Heirloom Peonies

From America’s Expert Source for Heirloom Flower Bulbs
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All bulbs for fall 2020 are SOLD OUT. Thanks for a great season!

Order these fall-planted bulbs NOW for delivery this OCTOBER.

‘Minuet’, 1931

WHY GROW PEONIES? They’re old-fashioned, easy to grow, offer armloads of flowers, and can live a century or more.

PEONY HISTORY — As Alice Coats wrote, “The long roots of the peony strike deep into the past.” Learn more.

TIPS FOR SUCCESS — Give them full sun and a little patience as they settle in and peonies will reward you for decades. Learn more.

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PEONY PARADISEWeb-Only & Sampler

For a lifetime of luxurious beauty, plant our easy heirloom peonies this fall. We’ll send you 3 of our favorite old-fashioned doubles – 1 pink, 1 white, and 1 rose-red, all labeled and superb. Give them a sunny spot and they’ll reward you with abundant blooms for a century or more – and they make great cut flowers! For zones 3a-7b(8bWC) only, please.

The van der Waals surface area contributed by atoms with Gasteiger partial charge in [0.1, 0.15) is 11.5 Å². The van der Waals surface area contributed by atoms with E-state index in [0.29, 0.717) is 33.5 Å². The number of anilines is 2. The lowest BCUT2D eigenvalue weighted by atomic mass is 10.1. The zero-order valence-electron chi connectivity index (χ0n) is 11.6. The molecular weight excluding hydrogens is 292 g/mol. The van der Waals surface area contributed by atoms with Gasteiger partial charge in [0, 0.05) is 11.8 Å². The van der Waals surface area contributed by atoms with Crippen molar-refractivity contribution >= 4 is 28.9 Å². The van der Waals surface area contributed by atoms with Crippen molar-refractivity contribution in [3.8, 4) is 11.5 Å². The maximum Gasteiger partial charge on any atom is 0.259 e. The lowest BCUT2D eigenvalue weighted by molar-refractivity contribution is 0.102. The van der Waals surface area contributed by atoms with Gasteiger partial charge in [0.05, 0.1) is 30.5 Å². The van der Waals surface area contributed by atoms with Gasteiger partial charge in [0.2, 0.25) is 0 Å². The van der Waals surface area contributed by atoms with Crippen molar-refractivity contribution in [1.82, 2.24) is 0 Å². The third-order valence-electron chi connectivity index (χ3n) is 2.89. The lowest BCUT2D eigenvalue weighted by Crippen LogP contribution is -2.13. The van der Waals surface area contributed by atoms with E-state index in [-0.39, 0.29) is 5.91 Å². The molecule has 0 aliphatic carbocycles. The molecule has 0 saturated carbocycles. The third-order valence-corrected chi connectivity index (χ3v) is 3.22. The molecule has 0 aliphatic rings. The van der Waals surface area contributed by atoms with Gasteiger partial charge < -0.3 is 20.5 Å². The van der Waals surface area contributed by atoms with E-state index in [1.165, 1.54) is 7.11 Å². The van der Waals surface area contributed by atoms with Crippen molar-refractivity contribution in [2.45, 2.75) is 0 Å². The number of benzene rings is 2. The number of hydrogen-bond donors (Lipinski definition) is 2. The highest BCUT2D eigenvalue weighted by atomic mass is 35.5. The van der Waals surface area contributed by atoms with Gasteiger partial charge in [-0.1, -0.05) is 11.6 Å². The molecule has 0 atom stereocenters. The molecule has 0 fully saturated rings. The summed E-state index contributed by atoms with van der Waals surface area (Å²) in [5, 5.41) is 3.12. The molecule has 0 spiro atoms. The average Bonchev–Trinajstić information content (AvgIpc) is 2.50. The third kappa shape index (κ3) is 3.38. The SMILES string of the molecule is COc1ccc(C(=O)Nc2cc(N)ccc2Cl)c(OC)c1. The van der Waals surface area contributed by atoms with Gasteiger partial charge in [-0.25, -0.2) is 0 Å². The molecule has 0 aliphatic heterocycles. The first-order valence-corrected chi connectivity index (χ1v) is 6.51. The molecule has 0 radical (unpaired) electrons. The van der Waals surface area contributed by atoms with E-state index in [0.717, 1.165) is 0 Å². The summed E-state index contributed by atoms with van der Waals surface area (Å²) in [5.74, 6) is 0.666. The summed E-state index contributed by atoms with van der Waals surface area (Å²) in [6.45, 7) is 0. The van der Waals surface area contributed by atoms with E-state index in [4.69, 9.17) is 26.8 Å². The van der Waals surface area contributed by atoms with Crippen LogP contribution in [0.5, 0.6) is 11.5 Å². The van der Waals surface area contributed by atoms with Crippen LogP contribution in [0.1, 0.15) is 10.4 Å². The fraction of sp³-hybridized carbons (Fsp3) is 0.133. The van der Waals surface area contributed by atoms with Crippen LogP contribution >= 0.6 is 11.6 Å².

For 2, 3, or more of each variety, order additional samplers. Peony care.



Grown and painted by Monet, this deliciously fragrant peony has been a favorite for over 150 years. Its abundant flowers open as “creamy chalices” (Harding, 1917) lit by a golden glow and mature into perfect white cumulus clouds. RHS AGM, strong stems, 3-5 eye roots, 34-38”, mid-season, zones 3a-7b(8bWC), from Iowa. Chart and care.


EDULIS SUPERBA, 1824It’s Back!

This richly fragrant, deep pink relic is one of the oldest peonies of all, and yet, writes expert Martin Page, it’s “still one of the best.” Introduced in France soon after the first lactiflora peonies arrived from China, it has been cherished ever since (even in the South) for its “good form, strong color, and delightful fragrance” (Boyd, 1928). 36-38”, early-mid, zones 3a-8a(9aWC), 3-5 eyes, from Iowa. Chart and care.


P. tenuifolia ‘Rubra Plena’, FERN-LEAF PEONY, 1765It’s Back!

This exquisite jewel, brought into gardens from the wilds of Ukraine, holds its small, bright red flowers above mounds of finely cut foliage. Less than two feet tall and blooming weeks before most peonies, it was listed by Philadelphia nurseryman Bernard McMahon in 1806, carried west by the pioneers, and blooms today in abandoned cemeteries throughout the Great Plains. Requires well-drained soil and full sun, 14-22”, zones 3a-7a(8aWC), 3-5 eyes, from Manitoba. Chart, care, and learn more.

Limit 3, please.